December 20, 2008

You have to write a note with sixteen random things, shortcomings, facts, habits or goals about you. At the end choose sixteen people to be tagged, listing their names and why you chose them. You have to tag the person who tagged you.

I refused to do this on FB, but since it will be imported anyway, sure, why the fuck not.

1) After you meet me, you will think I am either the nicest person you’ve met, or the meanest person you met.

2)  I can’t fall asleep unless my feet are touching, crossed, or otherwise

3) I am OC in many ways, but the worst: All piles must be neat piles. Legos, Quarters, Cards, Papers, whatever, stacked NEATLY.

4) I think Bread + Cheese + Mayo is the most delicious thing ever.

5)  I play with the cowlick in my hair, I always have.

6)  Most people who meet me in Vancouver think I’m gay, but no one I’ve met in Seattle has said so.

7) I don’t like fruit, of any kind, in any form (except for Cherries, and Watermelon). Don’t try

8) I used to be hard core in to science, and wanted to be a paleontologist, my 9th grade history teacher changed that

9) I have 16-ish Neices and Nephews, 2 are older than me

10) I have an obsession with leather coats. I own 7, and keep buying more.

11) I love dark chocolate, all the way up to 100%, fuck you if you think it’s bitter, and one of my favorite snacks is Earl Grey tea, and some chocolate

12) I am blunt, cynical,  sarcastic, direct, and abrasive:  if I say fuck you, it probably means I care

13) I obsess over my hair a little bit, or a lot a bit, but it is damn perfect hair, I’ve been known to wash it in a sink

14) I always walk on the left side of groups, if I am on the right, I will drift over eventually, it is uncomfortable otherwise

15) I do my best thinking when driving, and I go over daydream-like stories in my head that evolve in to 10-minute narratives. It’s how I entertain myself

16) I am always attracted to the mystery, the hard way, the cheat, or whatever isn’t the easy way to do something, sometimes it makes my homework hard.

Summer is ending!

September 7, 2008

When helping a friend out with an essay, I realized that I would soon need to be doing the same, writing papers, thinking, homework, etc. It makes me stop and take a look at what I’m doing, summer went by so quickly, and college is 1/4 over already. I found this essay I wrote, and thought it was fun to read. Not the best writing ever, but hey, what is? Read the rest of this entry »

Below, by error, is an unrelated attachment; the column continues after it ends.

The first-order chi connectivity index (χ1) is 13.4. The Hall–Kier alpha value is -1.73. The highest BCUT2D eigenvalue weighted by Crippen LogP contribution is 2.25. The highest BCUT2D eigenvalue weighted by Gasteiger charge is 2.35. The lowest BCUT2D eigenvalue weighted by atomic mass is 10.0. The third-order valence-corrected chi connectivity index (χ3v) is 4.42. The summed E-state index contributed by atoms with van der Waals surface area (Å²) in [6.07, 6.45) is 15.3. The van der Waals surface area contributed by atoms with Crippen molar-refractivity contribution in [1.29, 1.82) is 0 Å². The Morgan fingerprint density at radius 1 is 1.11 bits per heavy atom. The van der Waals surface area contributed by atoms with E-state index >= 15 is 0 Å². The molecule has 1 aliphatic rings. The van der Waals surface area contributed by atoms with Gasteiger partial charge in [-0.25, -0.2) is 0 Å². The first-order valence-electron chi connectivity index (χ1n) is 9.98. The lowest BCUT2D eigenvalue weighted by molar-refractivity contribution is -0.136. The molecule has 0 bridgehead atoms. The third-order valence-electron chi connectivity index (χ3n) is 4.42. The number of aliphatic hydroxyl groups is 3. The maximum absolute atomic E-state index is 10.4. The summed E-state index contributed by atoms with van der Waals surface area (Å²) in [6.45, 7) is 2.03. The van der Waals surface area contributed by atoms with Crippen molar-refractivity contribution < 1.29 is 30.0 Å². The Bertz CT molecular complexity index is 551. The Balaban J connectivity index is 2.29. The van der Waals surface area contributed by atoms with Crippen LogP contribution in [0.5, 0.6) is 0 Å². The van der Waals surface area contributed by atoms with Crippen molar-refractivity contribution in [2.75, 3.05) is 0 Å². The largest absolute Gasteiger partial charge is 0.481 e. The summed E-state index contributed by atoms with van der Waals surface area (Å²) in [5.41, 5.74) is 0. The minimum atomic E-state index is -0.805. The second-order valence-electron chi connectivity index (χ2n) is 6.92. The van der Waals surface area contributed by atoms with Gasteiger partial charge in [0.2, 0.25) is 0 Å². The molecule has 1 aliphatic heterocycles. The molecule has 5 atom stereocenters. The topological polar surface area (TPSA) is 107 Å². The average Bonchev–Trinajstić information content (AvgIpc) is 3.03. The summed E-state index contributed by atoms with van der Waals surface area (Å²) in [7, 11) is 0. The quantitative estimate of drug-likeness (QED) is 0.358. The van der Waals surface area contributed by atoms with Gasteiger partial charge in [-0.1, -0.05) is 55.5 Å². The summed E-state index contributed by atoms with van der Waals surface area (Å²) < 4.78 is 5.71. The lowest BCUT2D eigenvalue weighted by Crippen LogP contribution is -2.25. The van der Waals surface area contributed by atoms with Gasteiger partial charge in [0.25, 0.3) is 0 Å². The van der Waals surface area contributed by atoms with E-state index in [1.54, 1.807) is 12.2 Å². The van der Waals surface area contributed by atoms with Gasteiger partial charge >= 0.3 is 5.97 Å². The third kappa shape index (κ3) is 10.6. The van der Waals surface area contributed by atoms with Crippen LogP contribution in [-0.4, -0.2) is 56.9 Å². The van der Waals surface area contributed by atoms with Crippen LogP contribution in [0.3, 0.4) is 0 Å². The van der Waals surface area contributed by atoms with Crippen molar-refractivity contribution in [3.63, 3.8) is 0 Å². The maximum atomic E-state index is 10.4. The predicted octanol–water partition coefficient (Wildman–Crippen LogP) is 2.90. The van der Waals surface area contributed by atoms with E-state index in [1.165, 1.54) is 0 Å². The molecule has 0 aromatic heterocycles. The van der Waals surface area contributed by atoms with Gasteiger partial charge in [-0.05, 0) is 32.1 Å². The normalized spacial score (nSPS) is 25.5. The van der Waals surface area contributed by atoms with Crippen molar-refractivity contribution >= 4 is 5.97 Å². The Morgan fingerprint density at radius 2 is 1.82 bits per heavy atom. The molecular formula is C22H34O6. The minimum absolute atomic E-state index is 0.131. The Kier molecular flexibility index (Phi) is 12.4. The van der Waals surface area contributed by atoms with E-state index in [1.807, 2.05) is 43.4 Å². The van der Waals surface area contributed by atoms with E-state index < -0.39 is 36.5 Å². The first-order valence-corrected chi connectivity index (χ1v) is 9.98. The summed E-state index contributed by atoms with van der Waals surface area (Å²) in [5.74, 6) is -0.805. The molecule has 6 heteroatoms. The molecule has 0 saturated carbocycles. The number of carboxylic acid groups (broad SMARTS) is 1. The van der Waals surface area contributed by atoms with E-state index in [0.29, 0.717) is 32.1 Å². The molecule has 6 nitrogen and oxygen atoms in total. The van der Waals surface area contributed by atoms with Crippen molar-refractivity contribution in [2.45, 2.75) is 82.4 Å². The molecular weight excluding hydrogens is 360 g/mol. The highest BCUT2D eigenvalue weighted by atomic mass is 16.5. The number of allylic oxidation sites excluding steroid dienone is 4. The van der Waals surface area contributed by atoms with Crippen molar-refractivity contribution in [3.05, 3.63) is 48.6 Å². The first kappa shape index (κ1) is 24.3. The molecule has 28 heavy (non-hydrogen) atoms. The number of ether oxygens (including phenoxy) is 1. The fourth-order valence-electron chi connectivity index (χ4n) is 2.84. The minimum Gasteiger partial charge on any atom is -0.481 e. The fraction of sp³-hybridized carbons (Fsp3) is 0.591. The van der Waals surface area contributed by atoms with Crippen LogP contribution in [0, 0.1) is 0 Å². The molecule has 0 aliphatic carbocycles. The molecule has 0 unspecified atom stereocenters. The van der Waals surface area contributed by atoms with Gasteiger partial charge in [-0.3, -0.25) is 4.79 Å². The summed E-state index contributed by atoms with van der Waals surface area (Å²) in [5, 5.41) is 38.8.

James and I were talking a week or so ago about doing a joint-post, or some responses to each other on what we believe. It all centered around FEE, something I will post about as soon as I feel that post is ready. James went ahead and took the initiative. This is my response to ‘What it means to be a conservative‘.

People who know me now may have a hard time figuring out where I fall on the political spectrum. In High School it wouldn’t have taken more than a few minutes to figure out that I am a liberal. A flaming, left-wing, hippie, tree-hugging liberal. I align myself as a Democrat, I am blue, I am from Vancouver, I live in Seattle, and I am proud of every ounce of it. I am also an Economics major, and am not afraid to admit there are problems with liberal ideas. There are problems with conservative ideas as well. When I got to college, I found it hard to explain myself as a liberal, when everyone heard and saw me questioning so many of what I said I stood for. Think of my as a Stephen Colbert of sorts (though no where near as funny); I act conservative out of parody.

I managed to find a good quote from Geoffrey R. Stone, a law professor at University of Chicago about what it means to be a liberal.

1. Liberals believe individuals should doubt their own truths and consider fairly and open-mindedly the truths of others. This is at the very heart of liberalism. Liberals understand, as Justice Oliver Wendell Holmes once observed, that “time has upset many fighting faiths.” Liberals are skeptical of censorship and celebrate free and open debate.

2. Liberals believe individuals should be tolerant and respectful of difference. It is liberals who have supported and continue to support the civil rights movement, affirmative action, the Equal Rights Amendment and the rights of gays and lesbians. (Note that a conflict between propositions 1 and 2 leads to divisions among liberals on issues like pornography and hate speech.)